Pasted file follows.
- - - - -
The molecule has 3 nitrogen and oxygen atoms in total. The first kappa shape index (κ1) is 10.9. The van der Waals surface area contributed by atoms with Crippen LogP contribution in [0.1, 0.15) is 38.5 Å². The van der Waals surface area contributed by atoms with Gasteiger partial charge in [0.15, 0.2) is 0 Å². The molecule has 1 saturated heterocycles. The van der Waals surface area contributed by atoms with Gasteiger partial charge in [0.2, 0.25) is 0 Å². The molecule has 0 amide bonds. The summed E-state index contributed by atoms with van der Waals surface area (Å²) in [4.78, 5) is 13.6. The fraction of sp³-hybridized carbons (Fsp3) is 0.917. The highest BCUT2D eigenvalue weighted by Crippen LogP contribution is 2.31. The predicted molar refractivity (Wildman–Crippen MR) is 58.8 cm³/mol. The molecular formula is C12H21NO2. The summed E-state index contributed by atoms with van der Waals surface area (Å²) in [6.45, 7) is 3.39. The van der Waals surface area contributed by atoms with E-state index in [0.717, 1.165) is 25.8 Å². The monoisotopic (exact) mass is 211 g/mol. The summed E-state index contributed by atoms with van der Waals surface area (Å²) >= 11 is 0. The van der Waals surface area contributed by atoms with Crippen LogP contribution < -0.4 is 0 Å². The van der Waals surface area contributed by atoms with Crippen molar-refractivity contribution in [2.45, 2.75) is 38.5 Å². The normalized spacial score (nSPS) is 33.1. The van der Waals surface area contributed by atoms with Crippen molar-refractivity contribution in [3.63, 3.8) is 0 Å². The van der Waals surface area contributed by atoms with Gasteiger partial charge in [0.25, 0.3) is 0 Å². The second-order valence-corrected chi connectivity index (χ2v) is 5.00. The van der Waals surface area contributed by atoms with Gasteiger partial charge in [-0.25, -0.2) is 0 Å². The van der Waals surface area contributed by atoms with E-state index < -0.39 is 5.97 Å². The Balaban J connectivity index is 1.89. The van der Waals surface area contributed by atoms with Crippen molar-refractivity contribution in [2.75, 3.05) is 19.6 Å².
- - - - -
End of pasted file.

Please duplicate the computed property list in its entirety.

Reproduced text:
The molecule has 3 nitrogen and oxygen atoms in total. The first kappa shape index (κ1) is 10.9. The van der Waals surface area contributed by atoms with Crippen LogP contribution in [0.1, 0.15) is 38.5 Å². The van der Waals surface area contributed by atoms with Gasteiger partial charge in [0.15, 0.2) is 0 Å². The molecule has 1 saturated heterocycles. The van der Waals surface area contributed by atoms with Gasteiger partial charge in [0.2, 0.25) is 0 Å². The molecule has 0 amide bonds. The summed E-state index contributed by atoms with van der Waals surface area (Å²) in [4.78, 5) is 13.6. The fraction of sp³-hybridized carbons (Fsp3) is 0.917. The highest BCUT2D eigenvalue weighted by Crippen LogP contribution is 2.31. The predicted molar refractivity (Wildman–Crippen MR) is 58.8 cm³/mol. The molecular formula is C12H21NO2. The summed E-state index contributed by atoms with van der Waals surface area (Å²) in [6.45, 7) is 3.39. The van der Waals surface area contributed by atoms with E-state index in [0.717, 1.165) is 25.8 Å². The monoisotopic (exact) mass is 211 g/mol. The summed E-state index contributed by atoms with van der Waals surface area (Å²) >= 11 is 0. The van der Waals surface area contributed by atoms with Crippen LogP contribution < -0.4 is 0 Å². The van der Waals surface area contributed by atoms with Crippen molar-refractivity contribution in [2.45, 2.75) is 38.5 Å². The normalized spacial score (nSPS) is 33.1. The van der Waals surface area contributed by atoms with Crippen molar-refractivity contribution in [3.63, 3.8) is 0 Å². The van der Waals surface area contributed by atoms with Gasteiger partial charge in [0.25, 0.3) is 0 Å². The second-order valence-corrected chi connectivity index (χ2v) is 5.00. The van der Waals surface area contributed by atoms with Gasteiger partial charge in [-0.25, -0.2) is 0 Å². The van der Waals surface area contributed by atoms with E-state index < -0.39 is 5.97 Å². The Balaban J connectivity index is 1.89. The van der Waals surface area contributed by atoms with Crippen molar-refractivity contribution in [2.75, 3.05) is 19.6 Å².